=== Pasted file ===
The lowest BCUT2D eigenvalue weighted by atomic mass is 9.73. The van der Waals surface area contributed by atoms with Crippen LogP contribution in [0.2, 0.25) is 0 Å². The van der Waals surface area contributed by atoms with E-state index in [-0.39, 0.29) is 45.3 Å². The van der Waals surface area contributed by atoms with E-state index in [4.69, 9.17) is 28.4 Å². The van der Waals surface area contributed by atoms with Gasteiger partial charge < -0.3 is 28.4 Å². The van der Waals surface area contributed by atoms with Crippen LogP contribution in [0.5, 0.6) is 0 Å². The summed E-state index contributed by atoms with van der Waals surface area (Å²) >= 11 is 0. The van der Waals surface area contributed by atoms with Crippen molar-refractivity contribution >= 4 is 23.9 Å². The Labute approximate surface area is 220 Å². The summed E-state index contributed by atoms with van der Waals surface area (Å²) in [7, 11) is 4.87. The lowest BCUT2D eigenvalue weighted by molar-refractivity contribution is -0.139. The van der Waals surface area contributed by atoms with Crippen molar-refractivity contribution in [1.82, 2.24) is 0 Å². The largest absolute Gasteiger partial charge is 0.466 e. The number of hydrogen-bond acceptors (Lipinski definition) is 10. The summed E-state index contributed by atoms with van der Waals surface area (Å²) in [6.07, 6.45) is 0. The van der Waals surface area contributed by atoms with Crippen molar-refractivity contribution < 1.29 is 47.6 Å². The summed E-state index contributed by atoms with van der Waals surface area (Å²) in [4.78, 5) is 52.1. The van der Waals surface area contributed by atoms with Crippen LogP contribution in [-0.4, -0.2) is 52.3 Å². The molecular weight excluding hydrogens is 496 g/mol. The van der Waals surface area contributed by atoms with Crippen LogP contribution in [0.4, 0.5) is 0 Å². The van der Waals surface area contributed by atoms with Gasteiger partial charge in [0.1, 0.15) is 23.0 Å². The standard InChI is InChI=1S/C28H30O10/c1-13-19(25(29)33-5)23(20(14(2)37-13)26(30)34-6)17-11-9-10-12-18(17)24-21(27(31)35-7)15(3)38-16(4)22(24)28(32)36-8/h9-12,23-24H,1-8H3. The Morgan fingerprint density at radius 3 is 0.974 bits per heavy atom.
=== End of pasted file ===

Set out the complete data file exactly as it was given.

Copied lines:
The lowest BCUT2D eigenvalue weighted by atomic mass is 9.73. The van der Waals surface area contributed by atoms with Crippen LogP contribution in [0.2, 0.25) is 0 Å². The van der Waals surface area contributed by atoms with E-state index in [-0.39, 0.29) is 45.3 Å². The van der Waals surface area contributed by atoms with E-state index in [4.69, 9.17) is 28.4 Å². The van der Waals surface area contributed by atoms with Gasteiger partial charge < -0.3 is 28.4 Å². The van der Waals surface area contributed by atoms with Crippen LogP contribution in [0.5, 0.6) is 0 Å². The summed E-state index contributed by atoms with van der Waals surface area (Å²) >= 11 is 0. The van der Waals surface area contributed by atoms with Crippen molar-refractivity contribution >= 4 is 23.9 Å². The Labute approximate surface area is 220 Å². The summed E-state index contributed by atoms with van der Waals surface area (Å²) in [7, 11) is 4.87. The lowest BCUT2D eigenvalue weighted by molar-refractivity contribution is -0.139. The van der Waals surface area contributed by atoms with Crippen molar-refractivity contribution in [1.82, 2.24) is 0 Å². The largest absolute Gasteiger partial charge is 0.466 e. The number of hydrogen-bond acceptors (Lipinski definition) is 10. The summed E-state index contributed by atoms with van der Waals surface area (Å²) in [6.07, 6.45) is 0. The van der Waals surface area contributed by atoms with Crippen molar-refractivity contribution < 1.29 is 47.6 Å². The summed E-state index contributed by atoms with van der Waals surface area (Å²) in [4.78, 5) is 52.1. The van der Waals surface area contributed by atoms with Crippen LogP contribution in [-0.4, -0.2) is 52.3 Å². The molecular weight excluding hydrogens is 496 g/mol. The van der Waals surface area contributed by atoms with Crippen LogP contribution in [0.4, 0.5) is 0 Å². The van der Waals surface area contributed by atoms with Gasteiger partial charge in [0.1, 0.15) is 23.0 Å². The standard InChI is InChI=1S/C28H30O10/c1-13-19(25(29)33-5)23(20(14(2)37-13)26(30)34-6)17-11-9-10-12-18(17)24-21(27(31)35-7)15(3)38-16(4)22(24)28(32)36-8/h9-12,23-24H,1-8H3. The Morgan fingerprint density at radius 3 is 0.974 bits per heavy atom.